To determine whether internalized FM1–43 fluorescent vesicles, which increased in wild-type plants after PstDC3000 infection, are related to MVBs, we analyzed co-localization of the vesicles with those labeled by ARA6-GFP. Transgenic plants expressing the ARA6-GFP MVB marker were inoculated with PstDC3000 and analyzed for increased vesicle trafficking using FM1–43. As shown in Figure 8C, internalized FM1–43 fluorescent vesicles were observed in pathogen-infected plants and approximately 40% of these FM1–43 punctate spots were also labeled with ARA6-GFP.

To analyze the role of LIP5 interaction with SKD1 and LIP5 phosphorylation in pathogen-induced vesicle trafficking, we examined internalized FM1–43 fluorescent vesicles in the lip5-1 mutant complemented with the LIP5F395A or LIP56A mutant gene. As shown in Figure 8D, will-type LIP5 at various levels could fully complement the lip5 mutant for pathogen-induced formation of FM1–43-stained vesicle structures. Likewise, mutant LIP56A at high levels (LIP5-6A-H) could fully restore the vesicle numbers in pathogen-inoculated lip5 mutant (Figure 8D). Mutant LIP56A at medium levels (LIP5-6A-M), on the other hand, could only partially restore the vesicle numbers in pathogen-inoculated lip5 mutant (Figure 8D). By contrast, mutant LIP5F395A even at high levels and mutant LIP56A at low levels (LIP5-6A-L) were ineffective in restoring the vesicle numbers in pathogen-inoculated lip5 mutant (Figure 8D). These results indicate that both the interaction with SKD1 and phosphorylation-dependent stability of LIP5 are critical for pathogen-induced vesicle trafficking. We also found that both the mks3 and mks6 mutants were normal in pathogen-induced formation of FM1–43-stained vesicles (Figure 8D). It is most likely that lack of compromised phenotypes in pathogen-induced vesicle trafficking in the mpk3 and mpk6 mutants was due to the functional redundancy of the two kinases as previously observed [30], [57], [58].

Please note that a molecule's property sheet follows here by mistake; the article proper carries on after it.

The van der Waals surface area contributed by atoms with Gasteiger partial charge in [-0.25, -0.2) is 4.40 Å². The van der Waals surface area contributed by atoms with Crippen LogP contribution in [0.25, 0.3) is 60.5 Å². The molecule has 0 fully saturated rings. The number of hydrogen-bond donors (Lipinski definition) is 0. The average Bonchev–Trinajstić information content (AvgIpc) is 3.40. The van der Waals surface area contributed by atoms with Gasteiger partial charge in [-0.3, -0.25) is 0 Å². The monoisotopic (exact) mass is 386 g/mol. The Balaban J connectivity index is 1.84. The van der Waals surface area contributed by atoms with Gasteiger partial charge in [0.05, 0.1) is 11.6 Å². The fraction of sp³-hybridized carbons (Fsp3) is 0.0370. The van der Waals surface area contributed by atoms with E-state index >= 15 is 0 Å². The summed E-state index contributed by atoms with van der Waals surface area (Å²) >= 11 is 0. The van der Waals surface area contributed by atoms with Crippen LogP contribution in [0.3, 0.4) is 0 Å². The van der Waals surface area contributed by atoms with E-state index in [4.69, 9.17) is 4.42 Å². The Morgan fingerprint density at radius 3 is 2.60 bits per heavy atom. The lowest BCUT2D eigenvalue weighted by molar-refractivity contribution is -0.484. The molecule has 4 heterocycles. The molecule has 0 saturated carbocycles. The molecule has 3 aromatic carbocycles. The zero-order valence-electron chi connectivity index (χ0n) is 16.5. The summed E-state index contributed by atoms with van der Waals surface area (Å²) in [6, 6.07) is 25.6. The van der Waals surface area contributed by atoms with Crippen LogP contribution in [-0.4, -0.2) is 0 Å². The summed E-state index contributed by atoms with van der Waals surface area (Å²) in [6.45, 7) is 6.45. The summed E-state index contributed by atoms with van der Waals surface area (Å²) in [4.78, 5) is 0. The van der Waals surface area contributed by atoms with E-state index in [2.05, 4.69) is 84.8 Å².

A number of reported studies have implicated MVBs in a cell wall-associated defense responses in barley leaves to the pathogenic powdery mildew fungus through fusion with the plasma membrane to release internal vesicles into the paramural space. To further analyze pathogen-induced, LIP5-regulated MVB trafficking, we employed transmission electron microscopy (TEM) for detection and ultrastructural characterization of MVBs or related vesicle bodies in PstDC3000-infected Arabidopsis plants. As shown in Figure 9, TEM revealed occurrence of spherical MVBs containing small vesicles in the lumen in both the cytosol and vacuole. The TEM study also revealed exosome-like paramural vesicles situated between the plasma membrane and the cell wall, similar to the paramural bodies (PMVs) observed in barley leaves attacked by the pathogenic powdery mildew fungus (Figure 9). To quantify the effects of PstDC3000 infection and disruption of LIP5 on the occurrence of the vesicular bodies, we estimated the average numbers of MVBs and PMBs per 10 sectioned cells in both wild plants and lip5-1 mutants at both 0 and 48 hpi. At 0 hpi, both wild-type and lip5 mutant plants had 1–2 MVBs or PMBs per 10-sectioned cells. At 48 hpi, the numbers of MVBs and PMBs per 10-sectioned cells in wild-type plants increased to 4 and 14, respectively (Figure 9). In contrast, the numbers of MVBs and PMBs per 10-sectioned cells in the lip5 mutant plants were only 1 and 3, respectively (Figure 9). Thus, PstDC3000 infection increased the number of MVBs and to a greater extent, PMVs and this pathogen-induced MVB/PMB formation was largely LIP5-dependent.